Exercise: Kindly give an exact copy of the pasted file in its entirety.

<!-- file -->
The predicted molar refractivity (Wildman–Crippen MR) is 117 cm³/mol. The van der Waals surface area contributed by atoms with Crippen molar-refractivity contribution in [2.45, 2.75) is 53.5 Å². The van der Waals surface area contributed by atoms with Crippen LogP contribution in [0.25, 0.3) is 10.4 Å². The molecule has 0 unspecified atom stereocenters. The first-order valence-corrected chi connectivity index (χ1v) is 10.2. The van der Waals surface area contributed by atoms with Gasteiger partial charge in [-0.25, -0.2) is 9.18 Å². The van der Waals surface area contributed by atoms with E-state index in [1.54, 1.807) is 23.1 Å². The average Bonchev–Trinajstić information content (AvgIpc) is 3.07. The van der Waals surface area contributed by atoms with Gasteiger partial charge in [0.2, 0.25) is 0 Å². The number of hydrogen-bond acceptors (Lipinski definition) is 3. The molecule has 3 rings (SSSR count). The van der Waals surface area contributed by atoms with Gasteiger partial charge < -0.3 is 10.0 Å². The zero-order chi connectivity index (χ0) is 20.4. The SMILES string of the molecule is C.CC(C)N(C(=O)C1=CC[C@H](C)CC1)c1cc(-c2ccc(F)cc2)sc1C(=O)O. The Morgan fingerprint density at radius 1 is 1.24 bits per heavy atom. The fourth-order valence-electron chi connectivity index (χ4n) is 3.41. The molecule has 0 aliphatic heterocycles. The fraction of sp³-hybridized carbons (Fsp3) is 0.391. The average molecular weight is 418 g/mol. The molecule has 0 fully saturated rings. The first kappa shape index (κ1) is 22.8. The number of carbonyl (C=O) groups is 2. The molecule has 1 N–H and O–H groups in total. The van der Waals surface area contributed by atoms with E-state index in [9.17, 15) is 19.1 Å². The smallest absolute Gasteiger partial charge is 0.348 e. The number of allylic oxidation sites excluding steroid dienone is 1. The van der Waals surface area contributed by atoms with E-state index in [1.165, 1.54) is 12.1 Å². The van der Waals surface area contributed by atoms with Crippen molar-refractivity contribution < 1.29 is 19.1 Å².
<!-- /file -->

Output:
The predicted molar refractivity (Wildman–Crippen MR) is 117 cm³/mol. The van der Waals surface area contributed by atoms with Crippen molar-refractivity contribution in [2.45, 2.75) is 53.5 Å². The van der Waals surface area contributed by atoms with Crippen LogP contribution in [0.25, 0.3) is 10.4 Å². The molecule has 0 unspecified atom stereocenters. The first-order valence-corrected chi connectivity index (χ1v) is 10.2. The van der Waals surface area contributed by atoms with Gasteiger partial charge in [-0.25, -0.2) is 9.18 Å². The van der Waals surface area contributed by atoms with E-state index in [1.54, 1.807) is 23.1 Å². The average Bonchev–Trinajstić information content (AvgIpc) is 3.07. The van der Waals surface area contributed by atoms with Gasteiger partial charge in [0.2, 0.25) is 0 Å². The number of hydrogen-bond acceptors (Lipinski definition) is 3. The molecule has 3 rings (SSSR count). The van der Waals surface area contributed by atoms with Gasteiger partial charge < -0.3 is 10.0 Å². The zero-order chi connectivity index (χ0) is 20.4. The SMILES string of the molecule is C.CC(C)N(C(=O)C1=CC[C@H](C)CC1)c1cc(-c2ccc(F)cc2)sc1C(=O)O. The Morgan fingerprint density at radius 1 is 1.24 bits per heavy atom. The fourth-order valence-electron chi connectivity index (χ4n) is 3.41. The molecule has 0 aliphatic heterocycles. The fraction of sp³-hybridized carbons (Fsp3) is 0.391. The average molecular weight is 418 g/mol. The molecule has 0 fully saturated rings. The first kappa shape index (κ1) is 22.8. The number of carbonyl (C=O) groups is 2. The molecule has 1 N–H and O–H groups in total. The van der Waals surface area contributed by atoms with E-state index in [9.17, 15) is 19.1 Å². The smallest absolute Gasteiger partial charge is 0.348 e. The number of allylic oxidation sites excluding steroid dienone is 1. The van der Waals surface area contributed by atoms with E-state index in [1.165, 1.54) is 12.1 Å². The van der Waals surface area contributed by atoms with Crippen molar-refractivity contribution < 1.29 is 19.1 Å².